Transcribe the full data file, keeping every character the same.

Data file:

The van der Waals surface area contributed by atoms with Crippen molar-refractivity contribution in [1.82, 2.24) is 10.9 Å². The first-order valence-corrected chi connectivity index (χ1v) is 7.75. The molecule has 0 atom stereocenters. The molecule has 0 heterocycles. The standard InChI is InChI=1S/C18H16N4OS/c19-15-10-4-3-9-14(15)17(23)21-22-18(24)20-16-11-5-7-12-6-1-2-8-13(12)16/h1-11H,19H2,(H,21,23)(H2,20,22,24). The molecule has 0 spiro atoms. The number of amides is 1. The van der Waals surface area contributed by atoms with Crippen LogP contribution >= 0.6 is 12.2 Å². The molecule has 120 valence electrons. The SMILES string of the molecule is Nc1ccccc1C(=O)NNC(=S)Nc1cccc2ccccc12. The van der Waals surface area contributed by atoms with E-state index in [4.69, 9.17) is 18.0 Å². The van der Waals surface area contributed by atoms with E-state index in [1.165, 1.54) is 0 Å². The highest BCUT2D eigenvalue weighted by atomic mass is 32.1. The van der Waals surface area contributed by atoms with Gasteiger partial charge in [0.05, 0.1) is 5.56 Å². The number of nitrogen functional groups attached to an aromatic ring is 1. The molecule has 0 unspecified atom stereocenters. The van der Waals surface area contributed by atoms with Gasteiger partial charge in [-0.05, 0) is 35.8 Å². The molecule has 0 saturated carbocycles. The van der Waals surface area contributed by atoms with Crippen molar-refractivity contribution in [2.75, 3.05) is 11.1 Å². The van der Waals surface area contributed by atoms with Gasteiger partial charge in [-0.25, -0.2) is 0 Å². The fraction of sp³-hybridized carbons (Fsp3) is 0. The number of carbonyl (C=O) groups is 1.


The van der Waals surface area contributed by atoms with Crippen molar-refractivity contribution in [1.82, 2.24) is 10.9 Å². The first-order valence-corrected chi connectivity index (χ1v) is 7.75. The molecule has 0 atom stereocenters. The molecule has 0 heterocycles. The standard InChI is InChI=1S/C18H16N4OS/c19-15-10-4-3-9-14(15)17(23)21-22-18(24)20-16-11-5-7-12-6-1-2-8-13(12)16/h1-11H,19H2,(H,21,23)(H2,20,22,24). The molecule has 0 spiro atoms. The number of amides is 1. The van der Waals surface area contributed by atoms with Crippen LogP contribution >= 0.6 is 12.2 Å². The molecule has 120 valence electrons. The SMILES string of the molecule is Nc1ccccc1C(=O)NNC(=S)Nc1cccc2ccccc12. The van der Waals surface area contributed by atoms with E-state index in [4.69, 9.17) is 18.0 Å². The van der Waals surface area contributed by atoms with E-state index in [1.165, 1.54) is 0 Å². The highest BCUT2D eigenvalue weighted by atomic mass is 32.1. The van der Waals surface area contributed by atoms with Gasteiger partial charge in [0.05, 0.1) is 5.56 Å². The number of nitrogen functional groups attached to an aromatic ring is 1. The molecule has 0 unspecified atom stereocenters. The van der Waals surface area contributed by atoms with Gasteiger partial charge in [-0.05, 0) is 35.8 Å². The molecule has 0 saturated carbocycles. The van der Waals surface area contributed by atoms with Crippen molar-refractivity contribution in [2.75, 3.05) is 11.1 Å². The van der Waals surface area contributed by atoms with Gasteiger partial charge in [-0.25, -0.2) is 0 Å². The fraction of sp³-hybridized carbons (Fsp3) is 0. The number of carbonyl (C=O) groups is 1.